Statistical analysis. Demographic and clinical parameters were presented as mean ± standard deviation (SD) or median (interquartile range [IQR]), as appropriate. Comparisons between groups were made using a two-sided unpaired Student’s t-test, or non-parametric Mann-Whitney U-test or Chi-square test, as appropriate. The DuBois and DuBois equation was used to calculate the body surface area (BSA).5 A multivariate regression analysis was performed to determine independent parameters for procedure success. The level of significance was set at P<.05 (two-sided) for all analyses. Analyses were performed using SPSS version 20 software package (IBM Corporation).


Between April and December 2011, a total of 202 consecutive patients scheduled for cardiac catheterization by TRA were enrolled. There were 19 cases in which inconsistencies in the 1:1 randomization protocol occurred (15 assigned to palpation, 4 assigned to ultrasound), and these cases were excluded from the analysis, as prespecified. No reason for the protocol violations were specified by the responsible operator and no specific pattern concerning these cases was observable. No differences in the main findings were observed in an “intention-to-treat” analysis including the 19 patients, and the presented values below refer to the 183 “per-protocol” patients.  Figure 1 displays the patient study flow chart. The baseline demographic and clinical parameters of the remaining 183 patients are summarized in Table 1. No significant differences between the palpation (n = 91) group and ultrasound group (n = 92) were observed with regard to medical history, cardiovascular risk factors, or body status. Procedure-specific data are presented in Table 2. In 159 patients (86.9%), the operator was able to establish radial access with the assigned method. No significant difference in the primary success rate or time to establish access was observed between the ultrasound and palpation group (P=.999 and P=.179, respectively.). Figure 2A displays the distribution of time needed to establish access according to the primary guiding method used. The median time needed to establish access was 42 seconds (IQR, 20-90 seconds); the operator was able to establish access within 1 minute in 65.4% of cases and within 2 minutes in 85.8% of cases. In 70.5% of the palpation-only cases and in 63.6% of the ultrasound cases, access was established within 1 minute and no overall difference between groups was detectable (P=.481). In 24 cases (13.1%), the operator was not able to establish radial access with the primary guiding method. The access failure rate did not differ between groups (13.0% [n = 12] in the ultrasound group vs 13.2% [n = 12] in the palpation group; P=.999).  

Primary access failure was similarly associated with the pulse quality in both groups, as displayed in Figure 3. In patients with absent pulse, the overall failure rate was 76.9% (3/13), compared to 27.8% (10/36) in patients with weak pulse and 3.0% (4/134) in patients with a strong pulse (P<.001 for between-group differences and trend). Radial access success was associated with obesity, with an observed failure rate of 5.1% in patients with BMI <25 vs 24.1% in patients with BMI >35 (P=.022). As demonstrated in Figure 4, obesity was significantly associated with access failure in the palpation group (0% in patients with BMI <25 vs 36.4% in patients with BMI >35; P=.005). In contrast, no significant association between obesity and access failure was observed in the ultrasound group (10% in patients with BMI <25 vs 16.7% in patients with BMI >35; P=.544). Multivariate regression analysis showed that only the pulse quality was independently associated with access success, in the total group as well as in the palpation or ultrasound group separately (Table 3).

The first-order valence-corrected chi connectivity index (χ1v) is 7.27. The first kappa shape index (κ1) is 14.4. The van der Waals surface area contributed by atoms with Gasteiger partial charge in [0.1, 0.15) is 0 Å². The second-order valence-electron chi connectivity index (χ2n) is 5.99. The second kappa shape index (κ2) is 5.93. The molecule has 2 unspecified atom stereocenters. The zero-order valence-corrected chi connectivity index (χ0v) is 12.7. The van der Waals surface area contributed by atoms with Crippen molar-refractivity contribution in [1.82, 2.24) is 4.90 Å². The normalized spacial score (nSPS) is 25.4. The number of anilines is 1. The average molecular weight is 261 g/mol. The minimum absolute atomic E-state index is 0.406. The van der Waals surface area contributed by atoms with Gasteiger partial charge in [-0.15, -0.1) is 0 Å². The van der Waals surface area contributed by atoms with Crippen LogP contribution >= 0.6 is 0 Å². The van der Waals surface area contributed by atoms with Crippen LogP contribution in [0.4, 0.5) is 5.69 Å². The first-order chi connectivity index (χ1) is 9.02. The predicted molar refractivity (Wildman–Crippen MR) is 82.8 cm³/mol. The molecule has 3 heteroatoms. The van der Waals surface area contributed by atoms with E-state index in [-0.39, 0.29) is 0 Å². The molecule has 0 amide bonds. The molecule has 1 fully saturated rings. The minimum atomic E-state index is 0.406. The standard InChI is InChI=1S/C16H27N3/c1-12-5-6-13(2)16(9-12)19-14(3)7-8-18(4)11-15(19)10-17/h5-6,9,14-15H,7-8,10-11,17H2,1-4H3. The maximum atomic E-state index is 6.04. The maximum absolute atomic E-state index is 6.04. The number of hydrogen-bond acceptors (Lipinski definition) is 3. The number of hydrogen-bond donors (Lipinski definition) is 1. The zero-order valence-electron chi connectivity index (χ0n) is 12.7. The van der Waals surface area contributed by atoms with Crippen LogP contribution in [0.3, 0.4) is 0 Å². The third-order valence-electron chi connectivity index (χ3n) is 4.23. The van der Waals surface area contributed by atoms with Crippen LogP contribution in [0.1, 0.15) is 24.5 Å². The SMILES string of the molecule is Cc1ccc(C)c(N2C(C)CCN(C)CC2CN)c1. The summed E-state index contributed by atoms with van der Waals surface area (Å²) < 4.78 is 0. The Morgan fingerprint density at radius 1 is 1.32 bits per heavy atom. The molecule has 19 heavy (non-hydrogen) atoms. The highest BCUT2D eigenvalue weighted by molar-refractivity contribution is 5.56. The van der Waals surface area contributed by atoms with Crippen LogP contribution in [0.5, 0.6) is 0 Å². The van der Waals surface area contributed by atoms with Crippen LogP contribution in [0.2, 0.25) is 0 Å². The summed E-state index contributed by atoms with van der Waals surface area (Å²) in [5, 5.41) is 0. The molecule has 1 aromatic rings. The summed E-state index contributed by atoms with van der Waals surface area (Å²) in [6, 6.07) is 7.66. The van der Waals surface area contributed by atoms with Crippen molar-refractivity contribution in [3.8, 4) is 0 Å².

In 6/24 patients (25%), the operator decided to obtain femoral access instead of further attempting radial access using the alternative guiding modality. All 6 patients were in the ultrasound group and the reasons for not attempting a palpation-guided radial approach were mainly due to the observation of an unsuitable radial artery (<2 mm, heavily calcified) during the primary approach. In the remaining 18 cases, radial access was successfully established using the alternative guiding method in 5 cases (27.8%). After palpation failed, the success rate with ultrasound was 25% (3/12 cases). Conversely, after ultrasound-guided access failed, the operator was able to establish access by palpation in 33.3% of cases (2/6 cases; P=.710 between groups). If the primary access attempt failed, the time needed to establish access increased significantly from a median of 42 seconds (IQR, 20-90 seconds) to a median of 583 seconds (IQR, 465-744 seconds; P<.001). Despite an absent pulse, the operator was able to establish radial access using ultrasound in 33% of the cases (3/9 patients) as opposed to 0% success rate using palpation only (0/4 patients; P=.188). Figure 2B displays the time needed to establish access after the primary attempt failed. In the palpation group, the median time needed to establish access increased from 31 seconds (IQR, 20-75 seconds) to 551 seconds (IQR, 424-740 seconds; P=.007) and in the ultrasound group from 47 seconds (IQR, 20-90 seconds) to 628 seconds (IQR, 478-744 seconds; P=.034). The median time to establish access when the operator chose to proceed directly with a femoral approach was longer compared to the time the operator needed if he first tried to gain radial access by palpation and proceeded with femoral access if palpation also failed (744 seconds [IQR, 722-788 seconds] versus 525 seconds [IQR, 462-567 seconds]; P=.016). No access-related complications (vessel dissection or clinically significant access-site bleeding) were observed.